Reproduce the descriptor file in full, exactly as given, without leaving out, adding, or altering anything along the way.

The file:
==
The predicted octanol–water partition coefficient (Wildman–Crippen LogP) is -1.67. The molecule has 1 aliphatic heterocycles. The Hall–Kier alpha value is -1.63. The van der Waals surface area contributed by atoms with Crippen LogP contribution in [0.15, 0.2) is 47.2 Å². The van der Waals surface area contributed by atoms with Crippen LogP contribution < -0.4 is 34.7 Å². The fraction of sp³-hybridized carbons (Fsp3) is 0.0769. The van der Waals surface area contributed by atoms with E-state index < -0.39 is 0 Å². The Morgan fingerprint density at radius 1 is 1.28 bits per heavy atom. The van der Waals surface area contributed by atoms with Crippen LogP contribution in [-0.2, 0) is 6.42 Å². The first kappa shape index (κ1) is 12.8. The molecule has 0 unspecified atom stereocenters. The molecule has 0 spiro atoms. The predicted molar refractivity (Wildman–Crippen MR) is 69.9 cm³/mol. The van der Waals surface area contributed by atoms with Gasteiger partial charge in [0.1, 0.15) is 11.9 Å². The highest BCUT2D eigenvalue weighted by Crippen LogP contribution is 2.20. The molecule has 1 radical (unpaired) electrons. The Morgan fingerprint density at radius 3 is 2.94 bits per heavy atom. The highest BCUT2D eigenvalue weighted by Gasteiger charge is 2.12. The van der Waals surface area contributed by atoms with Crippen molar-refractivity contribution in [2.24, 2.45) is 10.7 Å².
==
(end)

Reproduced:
The predicted octanol–water partition coefficient (Wildman–Crippen LogP) is -1.67. The molecule has 1 aliphatic heterocycles. The Hall–Kier alpha value is -1.63. The van der Waals surface area contributed by atoms with Crippen LogP contribution in [0.15, 0.2) is 47.2 Å². The van der Waals surface area contributed by atoms with Crippen LogP contribution < -0.4 is 34.7 Å². The fraction of sp³-hybridized carbons (Fsp3) is 0.0769. The van der Waals surface area contributed by atoms with E-state index < -0.39 is 0 Å². The Morgan fingerprint density at radius 1 is 1.28 bits per heavy atom. The van der Waals surface area contributed by atoms with Crippen LogP contribution in [-0.2, 0) is 6.42 Å². The first kappa shape index (κ1) is 12.8. The molecule has 0 unspecified atom stereocenters. The molecule has 0 spiro atoms. The predicted molar refractivity (Wildman–Crippen MR) is 69.9 cm³/mol. The van der Waals surface area contributed by atoms with Gasteiger partial charge in [0.1, 0.15) is 11.9 Å². The highest BCUT2D eigenvalue weighted by Crippen LogP contribution is 2.20. The molecule has 1 radical (unpaired) electrons. The Morgan fingerprint density at radius 3 is 2.94 bits per heavy atom. The highest BCUT2D eigenvalue weighted by Gasteiger charge is 2.12. The van der Waals surface area contributed by atoms with Crippen molar-refractivity contribution in [2.24, 2.45) is 10.7 Å².